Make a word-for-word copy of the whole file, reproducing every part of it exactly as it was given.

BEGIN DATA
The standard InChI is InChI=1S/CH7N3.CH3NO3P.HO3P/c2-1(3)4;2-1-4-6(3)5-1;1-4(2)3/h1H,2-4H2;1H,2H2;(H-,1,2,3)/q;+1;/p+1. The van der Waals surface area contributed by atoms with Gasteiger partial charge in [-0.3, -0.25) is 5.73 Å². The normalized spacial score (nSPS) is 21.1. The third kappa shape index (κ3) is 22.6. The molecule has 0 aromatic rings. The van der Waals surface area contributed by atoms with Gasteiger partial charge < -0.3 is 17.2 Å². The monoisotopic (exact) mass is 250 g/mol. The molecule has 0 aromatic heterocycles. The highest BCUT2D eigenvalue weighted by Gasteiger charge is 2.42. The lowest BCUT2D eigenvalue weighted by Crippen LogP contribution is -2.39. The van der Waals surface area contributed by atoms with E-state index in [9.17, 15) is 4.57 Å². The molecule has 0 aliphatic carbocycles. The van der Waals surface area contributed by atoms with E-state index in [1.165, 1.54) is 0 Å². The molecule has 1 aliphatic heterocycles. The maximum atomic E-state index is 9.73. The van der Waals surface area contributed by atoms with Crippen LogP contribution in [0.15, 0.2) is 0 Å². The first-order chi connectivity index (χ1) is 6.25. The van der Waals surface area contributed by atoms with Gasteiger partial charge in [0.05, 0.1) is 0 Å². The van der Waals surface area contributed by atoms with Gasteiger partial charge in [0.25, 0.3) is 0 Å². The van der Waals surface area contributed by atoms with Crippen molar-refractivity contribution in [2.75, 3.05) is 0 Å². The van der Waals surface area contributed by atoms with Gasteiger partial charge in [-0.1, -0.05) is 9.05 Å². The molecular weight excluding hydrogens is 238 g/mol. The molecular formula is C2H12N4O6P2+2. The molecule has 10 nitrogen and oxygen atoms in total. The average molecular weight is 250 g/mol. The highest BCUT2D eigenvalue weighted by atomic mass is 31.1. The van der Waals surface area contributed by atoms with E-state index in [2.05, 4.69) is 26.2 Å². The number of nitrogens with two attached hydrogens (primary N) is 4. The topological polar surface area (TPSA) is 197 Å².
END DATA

The standard InChI is InChI=1S/CH7N3.CH3NO3P.HO3P/c2-1(3)4;2-1-4-6(3)5-1;1-4(2)3/h1H,2-4H2;1H,2H2;(H-,1,2,3)/q;+1;/p+1. The van der Waals surface area contributed by atoms with Gasteiger partial charge in [-0.3, -0.25) is 5.73 Å². The normalized spacial score (nSPS) is 21.1. The third kappa shape index (κ3) is 22.6. The molecule has 0 aromatic rings. The van der Waals surface area contributed by atoms with Gasteiger partial charge < -0.3 is 17.2 Å². The monoisotopic (exact) mass is 250 g/mol. The molecule has 0 aromatic heterocycles. The highest BCUT2D eigenvalue weighted by Gasteiger charge is 2.42. The lowest BCUT2D eigenvalue weighted by Crippen LogP contribution is -2.39. The van der Waals surface area contributed by atoms with E-state index in [9.17, 15) is 4.57 Å². The molecule has 0 aliphatic carbocycles. The van der Waals surface area contributed by atoms with E-state index in [1.165, 1.54) is 0 Å². The molecule has 1 aliphatic heterocycles. The maximum atomic E-state index is 9.73. The van der Waals surface area contributed by atoms with Crippen LogP contribution in [0.15, 0.2) is 0 Å². The first-order chi connectivity index (χ1) is 6.25. The van der Waals surface area contributed by atoms with Gasteiger partial charge in [0.05, 0.1) is 0 Å². The van der Waals surface area contributed by atoms with Gasteiger partial charge in [0.25, 0.3) is 0 Å². The van der Waals surface area contributed by atoms with Crippen molar-refractivity contribution in [2.75, 3.05) is 0 Å². The van der Waals surface area contributed by atoms with Gasteiger partial charge in [-0.1, -0.05) is 9.05 Å². The molecular weight excluding hydrogens is 238 g/mol. The molecular formula is C2H12N4O6P2+2. The molecule has 10 nitrogen and oxygen atoms in total. The average molecular weight is 250 g/mol. The highest BCUT2D eigenvalue weighted by atomic mass is 31.1. The van der Waals surface area contributed by atoms with E-state index in [2.05, 4.69) is 26.2 Å². The number of nitrogens with two attached hydrogens (primary N) is 4. The topological polar surface area (TPSA) is 197 Å².